With Pakistan’s urban areas coming under attack, the violence in Swat, the subversion in Balochistan, political and civil society unrest, increase in socio-economic pressures, assassinations and suicide bombings in urban areas and a declining governance situation there was concern about Pakistan’s internal security. This led to debate on the security of Pakistan’s nuclear assets and suggestions that the US should think of contingency planning and discussions with India on the consequences of an unpredictable situation in Pakistan.
A former US Ambassador to India suggested this in a talk at New Delhi last month. The southern part of the US-sponsored containment arc was being given to India as a back-up or fall-back option. Rather than being a negative development, this thinking underscored the enormous importance of Pakistan as an ally and a powerful nuclear-weapons state whose stability and viability was vital.
The clear message to Pakistan was that it had to put its house in order because, in a globalised world, a strategically located nuclear-weapons power could not be perceived as a failing state — especially a state with well-developed institutions that could take steps to stabilise.
There are several positive aspects of the presently evolving situation in Pakistan that need to be flagged:
The strong legislative, organisational and structural steps and control measures that have been taken to secure strategic assets regardless of the political environment, the vibrant civil society and environment that emerged prior to the elections, the largely free and fair elections held on February 18 notwithstanding fears of intervention by the military or the intelligence agencies, the political coalition that has come about after the elections and the tortuous process by which this coalition is strengthening itself to sustain itself, the comprehensive policies being forged for the western border areas, the efforts to combat the economic and power crisis triggered by international price hikes and the fact that the military as a declared policy has retreated from the political scene and is consolidating itself as an institution.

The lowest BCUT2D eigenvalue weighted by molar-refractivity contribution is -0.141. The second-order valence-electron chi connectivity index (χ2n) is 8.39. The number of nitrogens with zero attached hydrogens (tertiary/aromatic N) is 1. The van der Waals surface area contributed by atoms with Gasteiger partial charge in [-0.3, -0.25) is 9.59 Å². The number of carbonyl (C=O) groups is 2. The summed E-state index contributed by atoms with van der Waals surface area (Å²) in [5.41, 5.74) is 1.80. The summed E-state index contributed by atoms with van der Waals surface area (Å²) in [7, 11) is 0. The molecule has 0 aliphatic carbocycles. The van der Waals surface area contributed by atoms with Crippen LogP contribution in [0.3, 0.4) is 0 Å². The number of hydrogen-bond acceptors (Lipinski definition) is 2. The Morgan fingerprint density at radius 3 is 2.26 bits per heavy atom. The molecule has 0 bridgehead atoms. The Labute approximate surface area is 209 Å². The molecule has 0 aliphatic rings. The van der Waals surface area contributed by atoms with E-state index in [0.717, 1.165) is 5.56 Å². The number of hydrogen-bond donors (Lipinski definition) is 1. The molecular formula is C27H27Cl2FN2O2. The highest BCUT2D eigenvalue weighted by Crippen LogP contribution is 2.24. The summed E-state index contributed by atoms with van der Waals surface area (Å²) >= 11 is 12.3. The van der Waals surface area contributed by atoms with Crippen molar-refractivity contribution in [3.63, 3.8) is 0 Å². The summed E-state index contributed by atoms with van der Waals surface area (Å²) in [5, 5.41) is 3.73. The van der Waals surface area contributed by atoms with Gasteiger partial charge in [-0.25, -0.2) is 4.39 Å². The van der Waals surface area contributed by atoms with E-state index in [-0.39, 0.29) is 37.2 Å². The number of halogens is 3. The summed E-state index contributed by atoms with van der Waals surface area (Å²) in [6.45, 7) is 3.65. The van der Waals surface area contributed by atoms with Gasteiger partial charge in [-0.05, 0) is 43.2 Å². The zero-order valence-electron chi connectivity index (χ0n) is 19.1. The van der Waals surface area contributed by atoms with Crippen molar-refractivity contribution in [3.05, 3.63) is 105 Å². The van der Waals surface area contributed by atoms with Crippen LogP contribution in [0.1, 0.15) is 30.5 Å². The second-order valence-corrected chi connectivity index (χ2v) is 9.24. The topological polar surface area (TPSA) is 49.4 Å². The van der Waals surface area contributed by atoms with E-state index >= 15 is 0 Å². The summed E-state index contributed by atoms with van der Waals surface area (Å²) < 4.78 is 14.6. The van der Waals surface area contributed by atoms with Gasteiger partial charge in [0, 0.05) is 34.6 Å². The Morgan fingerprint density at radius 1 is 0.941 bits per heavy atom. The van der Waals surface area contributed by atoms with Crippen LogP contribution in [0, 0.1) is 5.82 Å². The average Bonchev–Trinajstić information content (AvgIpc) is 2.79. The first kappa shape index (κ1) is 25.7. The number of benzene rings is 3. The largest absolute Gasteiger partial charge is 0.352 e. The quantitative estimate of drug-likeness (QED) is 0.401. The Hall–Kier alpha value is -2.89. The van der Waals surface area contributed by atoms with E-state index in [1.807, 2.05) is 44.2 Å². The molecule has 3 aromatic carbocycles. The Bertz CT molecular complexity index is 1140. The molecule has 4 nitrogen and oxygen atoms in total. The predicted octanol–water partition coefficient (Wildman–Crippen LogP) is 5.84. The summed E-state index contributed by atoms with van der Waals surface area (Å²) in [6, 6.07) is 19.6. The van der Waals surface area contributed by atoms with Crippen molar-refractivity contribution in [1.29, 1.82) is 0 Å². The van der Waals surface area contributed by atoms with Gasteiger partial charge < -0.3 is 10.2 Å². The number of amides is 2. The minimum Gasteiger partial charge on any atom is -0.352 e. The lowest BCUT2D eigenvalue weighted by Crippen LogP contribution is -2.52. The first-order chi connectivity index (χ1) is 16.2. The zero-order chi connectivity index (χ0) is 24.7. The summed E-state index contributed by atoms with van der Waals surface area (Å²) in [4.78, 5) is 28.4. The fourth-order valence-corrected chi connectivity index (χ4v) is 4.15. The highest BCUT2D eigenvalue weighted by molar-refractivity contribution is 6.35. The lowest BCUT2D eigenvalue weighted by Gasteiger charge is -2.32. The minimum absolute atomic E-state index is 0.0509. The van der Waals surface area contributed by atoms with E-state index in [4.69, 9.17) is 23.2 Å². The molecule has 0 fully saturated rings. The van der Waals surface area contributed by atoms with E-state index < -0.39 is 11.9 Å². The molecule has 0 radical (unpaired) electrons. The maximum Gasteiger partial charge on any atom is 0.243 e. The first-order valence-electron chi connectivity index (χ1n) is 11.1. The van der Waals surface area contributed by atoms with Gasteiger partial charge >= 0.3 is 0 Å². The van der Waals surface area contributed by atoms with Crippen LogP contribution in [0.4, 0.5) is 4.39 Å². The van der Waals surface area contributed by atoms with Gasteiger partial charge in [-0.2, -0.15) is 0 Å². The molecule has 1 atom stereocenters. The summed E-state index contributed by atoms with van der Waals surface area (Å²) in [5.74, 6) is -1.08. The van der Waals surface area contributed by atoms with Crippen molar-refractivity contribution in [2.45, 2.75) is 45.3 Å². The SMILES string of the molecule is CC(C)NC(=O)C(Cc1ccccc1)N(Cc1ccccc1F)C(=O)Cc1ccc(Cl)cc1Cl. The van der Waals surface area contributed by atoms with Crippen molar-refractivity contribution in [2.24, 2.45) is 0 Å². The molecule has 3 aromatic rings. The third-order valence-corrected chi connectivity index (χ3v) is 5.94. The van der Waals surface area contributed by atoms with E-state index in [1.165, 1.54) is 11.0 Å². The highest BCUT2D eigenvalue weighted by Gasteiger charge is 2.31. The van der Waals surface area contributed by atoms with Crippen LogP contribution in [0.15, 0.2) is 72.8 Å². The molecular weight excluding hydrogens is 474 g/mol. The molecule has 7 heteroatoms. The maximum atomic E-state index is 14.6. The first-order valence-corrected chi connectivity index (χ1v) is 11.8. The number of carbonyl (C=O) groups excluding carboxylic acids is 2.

Once these problems have been overcome Pakistanis can look forward to political stability, responsive governance and sustained economic growth on the basis of a sound macro economic structure, an assertive and independent judiciary, a powerful independent media and a proactive civil society with the middle class as its backbone and a vastly improved internal security situation.
To turn this future into reality the urgency and priority should shift to establishing political and administrative structures that ensure good governance, rule of law and response to the socio-economic pressures that the people are facing.
All elements of what the Chief of Army Staff called the ‘national command structure’ are important and each has its own importance and utility; targeting one weakens all. Policies for FATA and Balochistan are most important and should not be formulated as a reaction to previous policies but rather on the basis of having learnt from them.
Foreign, economic and internal security policies are vitally important. Within these policies consideration should be given to initiating bilateral strategic dialogues with India, Iran and Afghanistan to remove the trust deficit that creates disconnects. The relationships with the US and China are extremely important but we also need to move into strong relationships with the UK, the EU and Russia even as we strengthen existing relations with Japan, the ASEAN countries, Saudi Arabia and the Muslim World.
The highest priority must go to an inward look that leads us to steps that will give us internal strength and cohesion — if we do not have exploitable vulnerabilities there will be no external interference. Pakistan has the resilience, capacity and will to confront all challenges. Image is important—we cannot be seen as a country with food shortages and a high suicide rate because there is no reason why we should be.
The answer may be private sector involvement to create a ‘safety net fund’ that serves as a last resort for those who have nothing left. This is not an impossible undertaking.
The writer is a former army chief and heads Spearhead, a Lahore-based think tank (www.spearheadresearch.org)